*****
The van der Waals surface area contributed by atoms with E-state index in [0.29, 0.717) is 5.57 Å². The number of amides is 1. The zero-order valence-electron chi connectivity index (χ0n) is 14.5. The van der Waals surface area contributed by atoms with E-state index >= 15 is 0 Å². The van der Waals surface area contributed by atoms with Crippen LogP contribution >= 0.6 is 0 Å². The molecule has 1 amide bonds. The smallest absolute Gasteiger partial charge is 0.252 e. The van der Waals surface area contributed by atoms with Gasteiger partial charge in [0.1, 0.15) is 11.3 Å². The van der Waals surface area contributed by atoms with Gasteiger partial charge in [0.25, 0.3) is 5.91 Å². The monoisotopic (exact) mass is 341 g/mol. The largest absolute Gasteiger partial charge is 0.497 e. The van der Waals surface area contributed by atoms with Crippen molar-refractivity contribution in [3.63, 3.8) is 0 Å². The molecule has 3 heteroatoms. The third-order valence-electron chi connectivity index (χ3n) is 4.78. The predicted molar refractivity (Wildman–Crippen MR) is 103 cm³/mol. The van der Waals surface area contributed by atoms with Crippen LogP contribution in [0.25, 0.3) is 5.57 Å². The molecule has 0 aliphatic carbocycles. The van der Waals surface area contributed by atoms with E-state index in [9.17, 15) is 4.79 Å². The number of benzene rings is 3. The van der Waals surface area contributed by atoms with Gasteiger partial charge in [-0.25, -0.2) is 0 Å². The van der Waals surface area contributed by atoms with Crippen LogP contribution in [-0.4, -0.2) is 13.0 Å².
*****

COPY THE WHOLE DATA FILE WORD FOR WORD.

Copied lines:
The van der Waals surface area contributed by atoms with E-state index in [0.29, 0.717) is 5.57 Å². The number of amides is 1. The zero-order valence-electron chi connectivity index (χ0n) is 14.5. The van der Waals surface area contributed by atoms with E-state index >= 15 is 0 Å². The van der Waals surface area contributed by atoms with Crippen LogP contribution >= 0.6 is 0 Å². The molecule has 1 amide bonds. The smallest absolute Gasteiger partial charge is 0.252 e. The van der Waals surface area contributed by atoms with Gasteiger partial charge in [0.1, 0.15) is 11.3 Å². The van der Waals surface area contributed by atoms with Gasteiger partial charge in [0.25, 0.3) is 5.91 Å². The monoisotopic (exact) mass is 341 g/mol. The largest absolute Gasteiger partial charge is 0.497 e. The van der Waals surface area contributed by atoms with Crippen molar-refractivity contribution in [3.63, 3.8) is 0 Å². The molecule has 3 heteroatoms. The third-order valence-electron chi connectivity index (χ3n) is 4.78. The predicted molar refractivity (Wildman–Crippen MR) is 103 cm³/mol. The van der Waals surface area contributed by atoms with Crippen LogP contribution in [0.25, 0.3) is 5.57 Å². The molecule has 0 aliphatic carbocycles. The van der Waals surface area contributed by atoms with E-state index in [9.17, 15) is 4.79 Å². The number of benzene rings is 3. The van der Waals surface area contributed by atoms with Gasteiger partial charge in [-0.25, -0.2) is 0 Å². The van der Waals surface area contributed by atoms with Crippen LogP contribution in [-0.4, -0.2) is 13.0 Å².